In order to determine the vp-to-iu and gcp-to-iu ratios, we next sought to determine the number of physical and genome-containing viral particles in the preparations. We determined the viral genome titer by real-time PCR18 and dot blot analysis14. wtAAV2a yielded 3.5×1012 gcp/ml, SEM 4.5×1011 gcp/ml from the real-time PCR assay and 4.5×1012 gcp/ml, SEM 1.7×1012 gcp/ml from the dot blot assay (table 1). The student's t-test revealed that the Q-PCR and dot blot titers for wtAAV2a are not significantly different (p>0.59; table 1). rAAV2-GFPa yielded 1.6×1011 gcp/ml, SEM 9.1×109 gcp/ml from the real-time PCR assay and 2.2×1011 gcp/ml, SEM 2.3×1010 gcp/ml from the dot blot assay.
In order to assess the number of physical particles in the virus preparations we used quantitative amino acid analysis10, an accurate method to determine total protein concentration. Based on a capsid protein ratio of VP1:VP2:VP3=1:1:1019 and the determination of the amounts of the most reliably measurable 10 amino acids (table S1) viral particle titers could be calculated. For wtAAV2a we found the viral particle titer to be 3.5×1012 vp/ml, SEM 1.4×1011 vp/ml, while the rAAV2-GFPa titer was 3.6×1011 vp/ml, SEM 2.4×1010 vp/ml (table 1). For wtAAV2a, this analysis was done in duplicate and the duplicate titers were near identical (ratio of 0.94). For wtAAV2a the student's t-test revealed no significant difference between the viral particle (aa-analysis) titer and the genome-containing particle titer (Q-PCR, p>0.88) or between the viral particle titer (aa-analysis) and the infectious unit (ICA) titer (p>0.86, table 1). These results show that wtAAV2a has a vp-to-iu ratio of 1.1 (table 1), i.e. nearly every particle is infectious and replication competent, revealing an almost perfect specific infectivity of this virus.
The vp-to-iu ratio of the rAAV2-GFPa was determined to be 124 (table 1), i.e. only one in 124 viral particles is infectious and replication competent. The vp-to-tu ratio for rAAV2-GFPa was 157 and 12,222 with and without Ad5 co-infection, respectively.
It is well known that rAAV preparations contain varying amounts of empty particles, representing a potential explanation for the high vp-to-iu ratios observed in our rAAV2-GFPa preparation. However, the level of empty capsids in a purified AAV preparation depends on the purification method used and the iodixanol purification method used in this study, is known to largely remove empty particles. Nevertheless, in order to exclude the possibility that contaminating empty particles are the main cause of the high vp-to-iu ratios observed, the fraction of such particles in rAAV2-GFPa was determined using transmission electron microscopy. Figure 2 shows that in the control preparation, where empty viral particles were generated using the baculovirus system20, 99.2%, SEM 0.4% of the particles appeared indeed empty. In contrast, in the wtAAV2a preparation 94%, SEM 1.6% of the particles were full, confirming our prediction that nearly every particle contained a genome. Consistent with earlier observations10,11, the rAAV2-GFPa preparation consisted of 65.4%, SEM 1.8% full particles, translating into a vp-to-gcp ratio of 1.5. These observations demonstrate clearly that the presence of empty capsids in rAAV preparations alone is not sufficient to account for the decreased infectivity observed in our rAAV2-GFPa stock.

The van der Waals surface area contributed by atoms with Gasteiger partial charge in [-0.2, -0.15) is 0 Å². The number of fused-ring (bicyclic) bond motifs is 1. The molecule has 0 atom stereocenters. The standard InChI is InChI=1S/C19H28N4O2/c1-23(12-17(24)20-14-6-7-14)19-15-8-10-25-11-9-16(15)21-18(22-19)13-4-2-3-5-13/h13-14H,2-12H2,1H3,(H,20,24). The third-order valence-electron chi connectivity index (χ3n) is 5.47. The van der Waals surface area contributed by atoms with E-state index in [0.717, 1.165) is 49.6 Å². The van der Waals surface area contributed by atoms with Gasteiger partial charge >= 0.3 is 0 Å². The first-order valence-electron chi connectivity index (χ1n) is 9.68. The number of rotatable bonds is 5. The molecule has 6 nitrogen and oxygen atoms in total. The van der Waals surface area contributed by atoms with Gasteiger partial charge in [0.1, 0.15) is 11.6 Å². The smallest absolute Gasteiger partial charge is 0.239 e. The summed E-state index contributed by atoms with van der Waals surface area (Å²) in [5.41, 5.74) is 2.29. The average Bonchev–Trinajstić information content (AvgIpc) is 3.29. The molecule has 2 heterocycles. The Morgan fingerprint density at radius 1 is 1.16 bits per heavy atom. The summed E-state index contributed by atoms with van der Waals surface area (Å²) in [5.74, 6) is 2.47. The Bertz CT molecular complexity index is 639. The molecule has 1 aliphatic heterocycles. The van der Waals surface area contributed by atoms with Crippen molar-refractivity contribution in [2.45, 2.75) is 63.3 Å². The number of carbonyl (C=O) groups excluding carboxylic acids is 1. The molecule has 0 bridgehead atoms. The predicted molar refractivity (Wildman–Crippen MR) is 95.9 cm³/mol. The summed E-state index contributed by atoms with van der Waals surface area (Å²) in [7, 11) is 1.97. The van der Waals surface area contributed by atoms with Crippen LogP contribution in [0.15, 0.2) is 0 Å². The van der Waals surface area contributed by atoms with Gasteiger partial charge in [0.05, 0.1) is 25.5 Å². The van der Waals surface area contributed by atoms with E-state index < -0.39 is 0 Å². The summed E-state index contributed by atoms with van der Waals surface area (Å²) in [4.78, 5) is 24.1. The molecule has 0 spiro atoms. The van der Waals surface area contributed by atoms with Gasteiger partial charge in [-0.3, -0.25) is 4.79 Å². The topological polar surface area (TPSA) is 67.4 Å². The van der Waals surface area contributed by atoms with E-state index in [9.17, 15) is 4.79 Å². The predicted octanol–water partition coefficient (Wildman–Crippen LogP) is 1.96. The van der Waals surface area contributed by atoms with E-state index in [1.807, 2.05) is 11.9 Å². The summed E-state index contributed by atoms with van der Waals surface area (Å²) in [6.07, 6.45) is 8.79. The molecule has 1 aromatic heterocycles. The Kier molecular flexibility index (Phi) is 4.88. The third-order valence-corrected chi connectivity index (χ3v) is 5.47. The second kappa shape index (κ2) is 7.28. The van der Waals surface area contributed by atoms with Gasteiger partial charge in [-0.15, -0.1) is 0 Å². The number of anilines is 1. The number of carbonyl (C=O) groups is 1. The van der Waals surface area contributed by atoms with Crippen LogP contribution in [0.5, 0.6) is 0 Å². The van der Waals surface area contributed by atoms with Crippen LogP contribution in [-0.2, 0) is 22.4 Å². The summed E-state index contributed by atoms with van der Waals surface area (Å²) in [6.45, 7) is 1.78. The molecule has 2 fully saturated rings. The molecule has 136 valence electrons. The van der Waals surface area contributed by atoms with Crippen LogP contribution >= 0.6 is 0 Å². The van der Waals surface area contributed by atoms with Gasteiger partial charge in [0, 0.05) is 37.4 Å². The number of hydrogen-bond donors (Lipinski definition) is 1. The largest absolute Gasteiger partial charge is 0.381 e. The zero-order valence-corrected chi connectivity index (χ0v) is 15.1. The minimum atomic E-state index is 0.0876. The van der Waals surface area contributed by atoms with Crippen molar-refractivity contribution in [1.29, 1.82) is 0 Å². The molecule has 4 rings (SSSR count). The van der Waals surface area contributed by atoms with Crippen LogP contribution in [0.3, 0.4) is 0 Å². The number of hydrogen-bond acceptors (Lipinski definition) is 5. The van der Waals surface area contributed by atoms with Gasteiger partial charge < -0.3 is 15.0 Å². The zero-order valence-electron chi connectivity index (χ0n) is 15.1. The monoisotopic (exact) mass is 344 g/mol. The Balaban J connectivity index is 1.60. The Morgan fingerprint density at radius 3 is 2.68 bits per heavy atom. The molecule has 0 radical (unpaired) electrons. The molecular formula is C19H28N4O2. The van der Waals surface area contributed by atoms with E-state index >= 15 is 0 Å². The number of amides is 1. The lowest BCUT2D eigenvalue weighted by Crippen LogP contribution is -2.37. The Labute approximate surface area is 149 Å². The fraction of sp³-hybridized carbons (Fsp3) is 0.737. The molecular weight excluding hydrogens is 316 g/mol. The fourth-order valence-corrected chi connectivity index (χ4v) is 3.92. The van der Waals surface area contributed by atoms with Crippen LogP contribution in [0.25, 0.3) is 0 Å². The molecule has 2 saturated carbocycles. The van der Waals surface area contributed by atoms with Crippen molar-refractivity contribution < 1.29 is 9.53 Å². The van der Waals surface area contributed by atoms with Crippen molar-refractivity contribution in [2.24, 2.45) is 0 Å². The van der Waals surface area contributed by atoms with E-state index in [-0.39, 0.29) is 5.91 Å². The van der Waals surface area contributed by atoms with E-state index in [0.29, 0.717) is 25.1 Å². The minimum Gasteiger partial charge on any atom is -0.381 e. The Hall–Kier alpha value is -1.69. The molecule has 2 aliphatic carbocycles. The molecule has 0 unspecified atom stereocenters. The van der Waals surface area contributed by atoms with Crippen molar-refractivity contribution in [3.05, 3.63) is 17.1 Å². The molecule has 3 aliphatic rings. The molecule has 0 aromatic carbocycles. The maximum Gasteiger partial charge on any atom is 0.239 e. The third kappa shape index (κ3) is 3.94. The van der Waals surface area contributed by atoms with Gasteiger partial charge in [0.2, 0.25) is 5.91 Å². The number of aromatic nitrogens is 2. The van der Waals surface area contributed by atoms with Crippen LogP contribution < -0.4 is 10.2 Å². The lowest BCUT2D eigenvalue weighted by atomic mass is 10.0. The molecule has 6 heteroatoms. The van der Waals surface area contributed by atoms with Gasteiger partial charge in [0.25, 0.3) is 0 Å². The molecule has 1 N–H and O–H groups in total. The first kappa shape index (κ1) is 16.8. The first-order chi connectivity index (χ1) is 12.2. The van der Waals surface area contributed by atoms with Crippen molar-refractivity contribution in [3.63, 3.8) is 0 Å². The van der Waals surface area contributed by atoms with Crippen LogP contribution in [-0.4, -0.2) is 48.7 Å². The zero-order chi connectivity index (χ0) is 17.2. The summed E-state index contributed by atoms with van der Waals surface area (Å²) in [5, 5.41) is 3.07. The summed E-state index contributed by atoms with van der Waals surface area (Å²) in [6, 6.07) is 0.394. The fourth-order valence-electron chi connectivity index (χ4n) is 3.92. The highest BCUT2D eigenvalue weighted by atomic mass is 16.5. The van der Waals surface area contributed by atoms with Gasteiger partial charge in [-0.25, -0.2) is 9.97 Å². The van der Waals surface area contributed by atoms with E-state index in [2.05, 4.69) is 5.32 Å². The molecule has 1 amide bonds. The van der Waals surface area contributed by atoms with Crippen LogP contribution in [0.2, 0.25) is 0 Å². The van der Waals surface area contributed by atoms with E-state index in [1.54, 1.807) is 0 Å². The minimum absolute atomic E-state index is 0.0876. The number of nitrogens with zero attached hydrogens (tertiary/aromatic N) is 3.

Because we are aware of the unprecedented character of our finding that wtAAV2 can be produced at a near-perfect vp-to-iu ratio, two additional wtAAV2 stocks (wtAAV2b and wtAAV2c) were prepared and characterized independently. Furthermore, in order to show that the ratios observed in our rAAV2 stocks are not mainly a result of the GFP transgene, but rather that the ratios are a more general feature of rAAV2, we prepared, in addition to a second rAAV2-GFP (rAAV2-GFPb), rAAV2-mCherry. The viruses were produced and purified identically to previous preparations and analyzed by the infectious center assay for their iu titer and amino acid analysis for their vp titer. Table 2 shows the titers of these additional AAV preparations and confirms that wtAAV2 preparations have a vp-to-iu ratio of approximately one, while the vp-to-iu ratio of rAAV2 range from 53 to 124 (table 1 and and22).
In 2006, in an otherwise promising human clinical trial for hemophilia B, the destruction of rAAV transduced hepatocytes by cap-specific CD8+ T-cells was reported3,4. Hauck et al., concluded that the main cause for the observed cytotoxicity was an immune response against the viral capsid proteins5. Although potential remedies for this problem are still under debate, it is likely that the strength of a potential immune response is influenced by the amount of viral capsid proteins injected. This highlights the need for using the smallest vector dose possible and, consequently, the use of viruses with the highest achievable specific infectivity.